Clay Wirestone: Kansas Republicans claim they want to cut the food sales tax. So why haven’t they? (Column)

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Kansas Republicans pledging to cut the state sales tax on groceries are like O.J. Simpson pledging to find the real killer of Nicole Brown and Ron Goldman.

The former football titan, who was tried but found not guilty in the deaths of his ex-wife and her friend, notoriously promised to track down whoever actually committed the heinous crimes. More than a quarter-century later, we’re still waiting. In the same way, the Kansas GOP has reminded everyone that our state’s high tax on food is very, very bad and must be changed. Gubernatorial candidate Derek Schmidt has weighed in, along with former lieutenant governor candidate Wink Hartman.

“In light of the state’s current budget situation, carefully constructed tax relief that benefits all Kansans by eliminating or at least significantly reducing the sales tax on groceries is possible, necessary and overdue,” Schmidt wrote in a letter to Senate President Ty Masterson and Speaker of the House Ron Ryckman.

If only we could figure out who was responsible.

What group of people could have possibly raised sales taxes to 6.5% back in 2015, as part of a desperate gambit to preserve former Gov. Sam Brownback’s disgraceful income tax-cutting “experiment”? What group could have then steadfastly avoided doing anything about it for the next six years, especially once it became apparent that doing so would fulfill a Democratic governor’s campaign pledge? Partisan warfare outweighs helping others, after all.

Goodness gracious, I hope we find those people soon. Perhaps O.J. can help us look for them. I’d suggest starting in the House and Senate chambers at the Statehouse, but who knows where the investigation might take us.

A half-billion challenge

Let’s dig a little deeper for clues.

The sales tax on groceries brings in a hefty chunk of change — $450 million per year by Gov. Laura Kelly’s estimation. She’s the one whose announcement of a new push to end the food tax was undercut by Schmidt and Hartman the week before.

A half-billion here and a half-billion there; pretty soon you’re talking about real money. As Kansas rebuilt amid the ruins of Brownback’s experiment, lowering the sales tax would have meant increasing taxes on the rich. (A quick note: I worked on just these tax issues during my time as communications director at Kansas Action for Children.) Who in the Statehouse serves the wealthy and well-connected, rather than those who are struggling?

These elusive people had more options during the past two years, once it became clear that state revenue had rebounded. But proposals to lower the sales tax on food were either lumped together with odious proposals benefiting the wealthy or rejected outright.

“For too long, Kansans have been paying more for groceries than people in almost every other state,” Kelly said at her event Monday. “This legislation will save the average Kansas family $500 or more a year on their grocery bill.”

So which leaders decided to use the food tax as a political wedge, rather than treat it as a colossal mistake?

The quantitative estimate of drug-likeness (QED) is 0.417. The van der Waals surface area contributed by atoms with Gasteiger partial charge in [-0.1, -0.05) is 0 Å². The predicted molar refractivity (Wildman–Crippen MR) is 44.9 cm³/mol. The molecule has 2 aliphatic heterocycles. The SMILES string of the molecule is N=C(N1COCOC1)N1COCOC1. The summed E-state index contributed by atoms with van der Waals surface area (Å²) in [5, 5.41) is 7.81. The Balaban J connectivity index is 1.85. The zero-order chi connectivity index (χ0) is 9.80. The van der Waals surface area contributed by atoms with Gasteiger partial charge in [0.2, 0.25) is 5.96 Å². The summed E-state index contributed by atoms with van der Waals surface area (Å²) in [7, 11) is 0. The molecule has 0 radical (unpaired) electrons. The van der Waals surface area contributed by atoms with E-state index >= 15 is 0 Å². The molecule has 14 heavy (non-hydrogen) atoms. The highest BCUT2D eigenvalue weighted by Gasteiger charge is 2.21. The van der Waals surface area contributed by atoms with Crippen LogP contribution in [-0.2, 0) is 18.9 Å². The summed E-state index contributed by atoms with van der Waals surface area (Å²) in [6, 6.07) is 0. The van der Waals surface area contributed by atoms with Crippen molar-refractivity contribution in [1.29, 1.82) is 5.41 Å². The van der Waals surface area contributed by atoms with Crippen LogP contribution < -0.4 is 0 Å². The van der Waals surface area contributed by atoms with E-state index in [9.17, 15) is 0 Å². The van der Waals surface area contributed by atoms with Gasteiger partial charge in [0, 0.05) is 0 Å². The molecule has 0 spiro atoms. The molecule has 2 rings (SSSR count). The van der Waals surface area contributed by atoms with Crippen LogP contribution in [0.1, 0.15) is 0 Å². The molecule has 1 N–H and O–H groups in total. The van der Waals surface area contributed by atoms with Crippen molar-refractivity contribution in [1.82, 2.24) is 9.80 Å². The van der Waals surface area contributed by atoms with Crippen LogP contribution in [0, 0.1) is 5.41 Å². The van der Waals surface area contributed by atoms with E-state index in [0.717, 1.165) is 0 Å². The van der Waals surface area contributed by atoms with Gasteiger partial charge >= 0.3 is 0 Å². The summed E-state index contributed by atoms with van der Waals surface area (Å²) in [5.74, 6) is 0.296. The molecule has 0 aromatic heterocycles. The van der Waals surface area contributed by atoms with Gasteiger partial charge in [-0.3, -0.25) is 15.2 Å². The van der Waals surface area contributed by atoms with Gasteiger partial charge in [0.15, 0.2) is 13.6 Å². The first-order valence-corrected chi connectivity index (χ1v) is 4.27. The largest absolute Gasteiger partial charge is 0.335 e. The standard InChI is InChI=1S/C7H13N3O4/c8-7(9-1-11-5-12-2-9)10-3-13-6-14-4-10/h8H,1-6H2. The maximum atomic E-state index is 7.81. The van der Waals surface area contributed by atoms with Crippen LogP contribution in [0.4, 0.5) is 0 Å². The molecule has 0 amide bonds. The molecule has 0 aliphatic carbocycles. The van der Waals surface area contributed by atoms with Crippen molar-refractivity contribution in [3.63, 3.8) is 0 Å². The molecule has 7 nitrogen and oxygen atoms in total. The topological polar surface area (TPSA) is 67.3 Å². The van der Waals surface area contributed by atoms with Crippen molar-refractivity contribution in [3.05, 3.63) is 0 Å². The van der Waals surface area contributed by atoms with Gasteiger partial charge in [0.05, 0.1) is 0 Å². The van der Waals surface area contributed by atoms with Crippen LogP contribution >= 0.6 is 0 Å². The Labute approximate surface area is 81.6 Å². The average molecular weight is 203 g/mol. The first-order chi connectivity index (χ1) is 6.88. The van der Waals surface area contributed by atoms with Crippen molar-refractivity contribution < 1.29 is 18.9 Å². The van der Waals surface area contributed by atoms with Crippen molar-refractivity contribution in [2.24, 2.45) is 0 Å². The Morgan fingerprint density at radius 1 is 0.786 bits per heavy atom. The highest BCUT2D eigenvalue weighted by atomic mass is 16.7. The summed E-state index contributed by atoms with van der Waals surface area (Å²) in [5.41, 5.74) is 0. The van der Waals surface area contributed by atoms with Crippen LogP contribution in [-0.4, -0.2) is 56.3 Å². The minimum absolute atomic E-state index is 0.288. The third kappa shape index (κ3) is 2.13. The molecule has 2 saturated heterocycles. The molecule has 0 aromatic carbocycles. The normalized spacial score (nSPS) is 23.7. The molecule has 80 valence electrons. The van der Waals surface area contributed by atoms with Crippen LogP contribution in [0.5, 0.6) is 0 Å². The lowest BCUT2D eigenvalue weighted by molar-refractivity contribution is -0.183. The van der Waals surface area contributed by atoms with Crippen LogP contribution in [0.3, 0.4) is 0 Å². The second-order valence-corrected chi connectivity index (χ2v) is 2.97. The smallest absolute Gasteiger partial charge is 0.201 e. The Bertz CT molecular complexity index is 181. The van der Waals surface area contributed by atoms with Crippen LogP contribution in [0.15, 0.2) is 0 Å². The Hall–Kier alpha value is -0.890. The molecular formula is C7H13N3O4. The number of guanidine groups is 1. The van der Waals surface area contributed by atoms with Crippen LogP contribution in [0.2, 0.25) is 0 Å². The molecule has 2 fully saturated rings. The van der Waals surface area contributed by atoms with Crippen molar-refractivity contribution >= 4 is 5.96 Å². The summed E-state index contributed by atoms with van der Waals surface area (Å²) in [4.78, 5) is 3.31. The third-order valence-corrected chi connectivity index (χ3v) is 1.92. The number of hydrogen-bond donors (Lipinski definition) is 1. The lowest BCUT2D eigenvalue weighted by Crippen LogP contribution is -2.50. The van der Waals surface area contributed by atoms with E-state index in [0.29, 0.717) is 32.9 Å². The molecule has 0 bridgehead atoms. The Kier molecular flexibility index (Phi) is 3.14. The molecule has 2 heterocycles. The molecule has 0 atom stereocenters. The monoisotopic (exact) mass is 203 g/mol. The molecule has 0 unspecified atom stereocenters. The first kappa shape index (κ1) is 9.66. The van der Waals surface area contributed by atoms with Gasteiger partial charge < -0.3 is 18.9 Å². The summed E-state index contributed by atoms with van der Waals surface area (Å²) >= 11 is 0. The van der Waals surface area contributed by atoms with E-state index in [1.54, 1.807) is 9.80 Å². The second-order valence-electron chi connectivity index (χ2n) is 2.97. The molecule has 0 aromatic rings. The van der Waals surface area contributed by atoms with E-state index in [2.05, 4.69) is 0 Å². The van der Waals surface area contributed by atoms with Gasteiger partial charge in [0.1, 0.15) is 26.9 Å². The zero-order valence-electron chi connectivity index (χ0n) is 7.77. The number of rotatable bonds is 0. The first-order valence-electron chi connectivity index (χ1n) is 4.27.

Suffering for ideology

Our intrepid investigators may soon suspect the same people have targeted needy Kansas families for years, creating poverty and pain.

Medicaid expansion? Forget it.

A refundable food sales tax credit? You must be joking. 

Don’t even mention the minimum wage.

Both children and adults have suffered for ideology. Ideology held by, well, someone in Topeka. All the better to persuade middle class voters that the poor aren’t like them, and all the better to keep poor folks on the edge — and away from wielding political power.

Wait, what’s this? O.J., please take notes. It’s a news release from House Majority Leader Dan Hawkins claiming the Kelly administration has skirted state law on the Temporary Aid for Needy Families program. Also known as cash assistance for low-income families with children, the program was once referred to as welfare. Hawkins rages about a memo from the Department of Children and Families that temporarily loosens restrictions for those receiving aid.

“Struggling Kansas businesses should not have to compete for workers with the welfare system. Period,” Hawkins puffs, seemingly proud that he doesn’t answer to constituents grappling with poverty, but the business owners looking to exploit them.

As I wrote earlier this week, the shamefully named HOPE Act has choked off access to safety net programs across the board for Kansans, all with the supposed goal of putting more people to work. The law has been a colossal and continuing failure. It kicked thousands off TANF to struggle in grasping poverty. Who could have been responsible for such meanspirited policy? And doesn’t it make sense that the same folks would be behind this state’s exorbitant sales tax on groceries?

I sure hope O.J. can help Kansas Republicans solve this case. Like his search, I’m not sure it’s much of a mystery at all.

Kansas Reflector is part of States Newsroom, a network of news bureaus supported by grants and a coalition of donors as a 501c(3) public charity. Kansas Reflector maintains editorial independence. Contact Editor Sherman Smith for questions: Follow Kansas Reflector on Facebook and Twitter.

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